As gripping as a thriller and as squirm-inducing as a horror film, the debut feature from Bulgarian co-directors Kristina Grozeva and Petar Valchanov may ostensibly be a work of social realist fiction, but it’s not for the faint of heart and not for those whose arthouse sensibilities tend toward the delicate or the subtle. The Tokyo International Film Festival competition title is a blunt force trauma of a morality play, landing blow upon blow on a central character who is simply struggling to keep her head above water with a shred of dignity intact —if the film is a teacher, it’s one who believes in the value of a sharp cuff around the head as an educational technique. Yet there is no real physical violence on display here; the real achievement of the movie, an especially impressive one coming from filmmakers of relatively little experience, is that as a viewer you may flinch, quail and end up practically hiding behind your hands, but those visceral reactions are in response to the emotional and psychological damage being inflicted onscreen. Depending on your tolerance for the good-people-in-ever-worsening-situations school of cinema, “The Lesson” is either be a provocative statement about how our ideals and identities can begin to crumble and fray in the face of extraordinary pressure or an all-out ordeal. But there’s no denying it makes an impact, and that Grozeva and Valchanov thoroughly deserve their San Sebastian win for Best New Directors.
It starts with a pop, as English teacher Nade (Margarita Gosheva), gets the children in her class to parse the English sentence “Someone has just stolen my wallet” as a way to let them know that in fact one of them has just stolen her wallet. Her stern but calm approach to stemming this pilfering might make us think that it’s an innocuous event, yet the leaden way it’s shot and the way the camera hovers just slightly too long through each uncomfortable silence, transmits volumes of foreshadowing. And soon we learn that while the sum stolen from Nade may seem trifling, in fact her financial straits are so dire that at one point we will see her scrabble in public fountain for a few leva. Threatened with foreclosure on the family home where she lives with her ineffectual, weak-willed husband and young daughter, saddled with a broken camper van no one will buy and repeatedly given excuses from her other job as an English translator as to when she’ll get paid, Nade’s situation becomes desperate, and working against a very loudly ticking clock, she eventually seeks out a loan shark.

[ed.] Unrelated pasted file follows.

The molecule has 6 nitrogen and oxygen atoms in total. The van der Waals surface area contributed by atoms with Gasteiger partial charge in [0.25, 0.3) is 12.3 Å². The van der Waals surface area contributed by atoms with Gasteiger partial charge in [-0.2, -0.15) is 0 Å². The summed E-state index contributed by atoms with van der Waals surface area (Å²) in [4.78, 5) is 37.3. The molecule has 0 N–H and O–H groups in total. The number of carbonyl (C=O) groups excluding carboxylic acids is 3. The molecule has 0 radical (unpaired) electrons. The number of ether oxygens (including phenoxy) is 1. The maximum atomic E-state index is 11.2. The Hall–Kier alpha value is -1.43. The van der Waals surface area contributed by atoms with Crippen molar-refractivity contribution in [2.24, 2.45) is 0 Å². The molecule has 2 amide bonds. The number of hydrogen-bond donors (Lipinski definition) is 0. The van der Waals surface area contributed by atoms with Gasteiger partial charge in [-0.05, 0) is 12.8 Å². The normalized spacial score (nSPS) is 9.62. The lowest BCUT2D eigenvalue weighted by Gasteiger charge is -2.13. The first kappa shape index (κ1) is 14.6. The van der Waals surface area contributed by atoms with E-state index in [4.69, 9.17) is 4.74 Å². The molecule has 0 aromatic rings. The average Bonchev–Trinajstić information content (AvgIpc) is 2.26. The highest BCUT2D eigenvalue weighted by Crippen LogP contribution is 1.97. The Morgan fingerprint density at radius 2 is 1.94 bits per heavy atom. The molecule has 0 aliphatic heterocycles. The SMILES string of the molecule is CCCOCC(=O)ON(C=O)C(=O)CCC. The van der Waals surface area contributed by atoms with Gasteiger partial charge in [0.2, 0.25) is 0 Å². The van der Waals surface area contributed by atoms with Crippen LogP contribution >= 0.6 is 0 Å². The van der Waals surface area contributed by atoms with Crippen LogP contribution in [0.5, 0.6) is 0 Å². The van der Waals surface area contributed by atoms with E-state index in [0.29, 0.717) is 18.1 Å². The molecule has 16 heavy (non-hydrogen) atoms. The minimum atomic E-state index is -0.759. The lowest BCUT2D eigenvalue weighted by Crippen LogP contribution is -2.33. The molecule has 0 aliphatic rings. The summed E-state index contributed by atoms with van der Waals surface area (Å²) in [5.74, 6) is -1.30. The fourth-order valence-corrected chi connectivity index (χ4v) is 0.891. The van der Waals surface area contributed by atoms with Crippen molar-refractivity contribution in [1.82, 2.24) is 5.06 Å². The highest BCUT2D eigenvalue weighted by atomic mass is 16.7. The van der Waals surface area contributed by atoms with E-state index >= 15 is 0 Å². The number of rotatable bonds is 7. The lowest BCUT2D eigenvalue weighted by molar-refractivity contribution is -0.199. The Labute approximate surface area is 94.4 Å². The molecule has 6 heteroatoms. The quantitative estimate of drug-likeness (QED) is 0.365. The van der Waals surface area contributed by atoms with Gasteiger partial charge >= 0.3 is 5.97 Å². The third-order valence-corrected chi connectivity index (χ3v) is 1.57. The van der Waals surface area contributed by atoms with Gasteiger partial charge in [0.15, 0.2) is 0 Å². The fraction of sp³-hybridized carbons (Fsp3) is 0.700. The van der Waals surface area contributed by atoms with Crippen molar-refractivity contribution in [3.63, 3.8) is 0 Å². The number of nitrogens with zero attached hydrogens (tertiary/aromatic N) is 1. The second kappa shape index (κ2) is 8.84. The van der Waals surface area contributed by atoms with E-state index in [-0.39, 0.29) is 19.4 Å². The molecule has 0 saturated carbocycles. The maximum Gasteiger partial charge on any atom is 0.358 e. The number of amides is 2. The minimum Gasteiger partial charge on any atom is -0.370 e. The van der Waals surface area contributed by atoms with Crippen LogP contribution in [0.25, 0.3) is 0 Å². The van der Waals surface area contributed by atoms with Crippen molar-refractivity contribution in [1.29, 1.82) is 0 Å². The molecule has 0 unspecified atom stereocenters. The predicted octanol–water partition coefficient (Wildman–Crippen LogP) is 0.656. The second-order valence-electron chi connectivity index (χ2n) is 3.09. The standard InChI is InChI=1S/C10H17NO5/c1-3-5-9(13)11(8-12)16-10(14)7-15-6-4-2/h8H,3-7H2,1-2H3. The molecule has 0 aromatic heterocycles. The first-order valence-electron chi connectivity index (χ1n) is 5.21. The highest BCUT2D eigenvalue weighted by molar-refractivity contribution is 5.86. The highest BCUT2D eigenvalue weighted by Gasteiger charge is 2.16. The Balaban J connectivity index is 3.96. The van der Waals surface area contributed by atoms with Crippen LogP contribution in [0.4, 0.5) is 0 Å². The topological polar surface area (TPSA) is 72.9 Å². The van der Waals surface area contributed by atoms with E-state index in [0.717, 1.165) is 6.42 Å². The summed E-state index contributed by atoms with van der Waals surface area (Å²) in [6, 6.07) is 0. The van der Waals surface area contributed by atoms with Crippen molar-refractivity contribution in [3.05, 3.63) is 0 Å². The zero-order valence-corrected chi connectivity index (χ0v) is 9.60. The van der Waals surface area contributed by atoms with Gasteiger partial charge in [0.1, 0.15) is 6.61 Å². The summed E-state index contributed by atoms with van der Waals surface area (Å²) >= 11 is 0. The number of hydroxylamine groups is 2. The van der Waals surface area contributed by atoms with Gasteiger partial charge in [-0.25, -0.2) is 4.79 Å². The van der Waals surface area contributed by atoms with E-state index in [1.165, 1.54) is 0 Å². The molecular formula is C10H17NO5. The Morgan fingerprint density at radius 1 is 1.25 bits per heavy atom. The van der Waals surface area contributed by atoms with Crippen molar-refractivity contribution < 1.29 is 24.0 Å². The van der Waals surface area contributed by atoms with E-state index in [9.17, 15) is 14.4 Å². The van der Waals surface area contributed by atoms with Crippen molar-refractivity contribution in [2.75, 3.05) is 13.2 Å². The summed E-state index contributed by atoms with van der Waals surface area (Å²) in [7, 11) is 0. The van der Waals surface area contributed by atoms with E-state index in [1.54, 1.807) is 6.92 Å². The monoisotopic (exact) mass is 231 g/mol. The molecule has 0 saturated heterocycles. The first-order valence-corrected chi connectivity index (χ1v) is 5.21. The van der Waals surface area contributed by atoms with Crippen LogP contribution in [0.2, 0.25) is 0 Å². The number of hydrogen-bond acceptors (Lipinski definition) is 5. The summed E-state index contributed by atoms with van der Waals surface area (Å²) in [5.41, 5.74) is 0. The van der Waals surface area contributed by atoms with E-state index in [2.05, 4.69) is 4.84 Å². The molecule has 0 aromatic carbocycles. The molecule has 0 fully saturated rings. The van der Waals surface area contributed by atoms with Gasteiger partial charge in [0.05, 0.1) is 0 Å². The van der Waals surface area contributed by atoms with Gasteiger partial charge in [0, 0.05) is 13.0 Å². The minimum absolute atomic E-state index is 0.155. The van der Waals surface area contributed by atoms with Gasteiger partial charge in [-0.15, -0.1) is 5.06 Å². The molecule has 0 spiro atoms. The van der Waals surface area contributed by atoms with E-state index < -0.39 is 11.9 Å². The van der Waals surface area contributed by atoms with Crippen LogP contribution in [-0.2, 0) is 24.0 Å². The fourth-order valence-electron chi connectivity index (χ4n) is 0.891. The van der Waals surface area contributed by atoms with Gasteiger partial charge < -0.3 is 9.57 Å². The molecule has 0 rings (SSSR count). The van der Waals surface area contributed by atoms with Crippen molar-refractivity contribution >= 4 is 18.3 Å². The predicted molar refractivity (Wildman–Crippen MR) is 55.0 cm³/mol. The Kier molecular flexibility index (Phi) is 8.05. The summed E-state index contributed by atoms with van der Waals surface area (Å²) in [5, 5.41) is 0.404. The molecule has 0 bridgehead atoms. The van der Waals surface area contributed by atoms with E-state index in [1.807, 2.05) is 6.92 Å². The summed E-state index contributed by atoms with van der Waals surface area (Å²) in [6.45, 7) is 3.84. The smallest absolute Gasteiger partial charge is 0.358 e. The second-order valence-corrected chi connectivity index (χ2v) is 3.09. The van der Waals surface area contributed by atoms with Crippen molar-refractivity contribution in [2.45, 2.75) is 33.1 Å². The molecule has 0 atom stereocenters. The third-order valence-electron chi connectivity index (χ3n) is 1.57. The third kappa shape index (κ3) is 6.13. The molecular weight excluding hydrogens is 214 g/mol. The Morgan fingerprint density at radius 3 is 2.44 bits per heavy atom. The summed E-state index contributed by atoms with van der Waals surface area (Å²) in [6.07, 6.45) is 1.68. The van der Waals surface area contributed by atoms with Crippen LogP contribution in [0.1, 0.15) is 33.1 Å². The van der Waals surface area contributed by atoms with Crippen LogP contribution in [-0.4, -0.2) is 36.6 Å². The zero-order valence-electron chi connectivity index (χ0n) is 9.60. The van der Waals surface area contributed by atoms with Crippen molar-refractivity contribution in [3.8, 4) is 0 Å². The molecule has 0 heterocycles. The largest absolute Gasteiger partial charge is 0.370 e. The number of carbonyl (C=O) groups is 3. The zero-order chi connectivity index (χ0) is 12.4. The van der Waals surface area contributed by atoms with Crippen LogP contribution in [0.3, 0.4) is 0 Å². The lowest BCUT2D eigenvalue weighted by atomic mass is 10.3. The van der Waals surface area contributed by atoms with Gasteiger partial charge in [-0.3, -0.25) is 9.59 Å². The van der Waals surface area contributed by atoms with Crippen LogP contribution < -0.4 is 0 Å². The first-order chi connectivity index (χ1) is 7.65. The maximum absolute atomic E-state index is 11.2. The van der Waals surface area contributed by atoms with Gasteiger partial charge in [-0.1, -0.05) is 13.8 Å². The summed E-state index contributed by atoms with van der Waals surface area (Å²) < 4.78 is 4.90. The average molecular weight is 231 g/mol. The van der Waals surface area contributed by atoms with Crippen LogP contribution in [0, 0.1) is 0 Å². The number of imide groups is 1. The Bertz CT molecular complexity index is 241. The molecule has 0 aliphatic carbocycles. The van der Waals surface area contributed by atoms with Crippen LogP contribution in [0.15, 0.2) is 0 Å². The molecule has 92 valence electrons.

But what sets “The Lesson” apart from other miserabilist takes on the plight of the working poor is the very precise way it deals with liminality and how morals and ideals can fracture in the Wild West frontierlands of our social identities. Nade is being pushed to the very lowest threshold of the middle class life she’s led till now into an impossible limbo in which the threat of abject poverty may be very real, but the mortification of “mere” social embarrassment still retains its power. Nade is respectable, well-educated, and above all decent. It feels like a mistake that she of all people should be somehow caught up in the machinations of a faceless, uncaring system, and yet the frightening ease with which that happens suggests it could happen to any of us. Nade’s story at times feels almost designed to give us a sense of the precipice over which so many of us blithely hover: what if we were suddenly forced to look down?
The nearest equivalent we can think of for Nade’s journey is that of the Marion Cotillard character in the Dardenne Brothers’ Cannes favorite “Two Days One Night.” Both films feature women who have to embark on an odyssey of self-abasement, pride-swallowing and all-out grovelling in order to keep the wolf of poverty and total social marginalization from the door. But if anything, this Bulgarian film goes further than the Belgian, turning the screws even a few more times and ending on a far more ambivalent note. Nade may have survived but has sacrificed so much of her moral identity along the way that she is no longer who she was, least of all in her own eyes.
These later twists could easily feel like a contrivance or two too far (though the final coup de grace was apparently the real-life kernel from which the screenplay grew), but by that stage we’re so far down the rabbit hole, have endured so many Kafka-like nightmare situations and have waded through so many thorny ethical quagmires with Nade that we can’t help but go along with them. Due in no small part to Gosheva’s magnificently un-self-pitying central performance, the film may strain credulity from a coldly logical standpoint at times, but its emotional and psychological realism are airtight. So as a series of choose-your-own-adventure style dilemmas (it’s to the screenplay’s credit that only rarely did we find ourselves thinking “well, I wouldn’t handle it that way”) it’s a story of inexorable decline that remains compelling and engaging rather than outright depressing. And as a fable, or a ‘lesson,’ it’s a clever, lean exploration of the sometimes surprising priorities you hold when your back is to the wall: which of your ideals will hold out when unjust push comes to desperate shove, and which will be the first you sacrifice. [B+]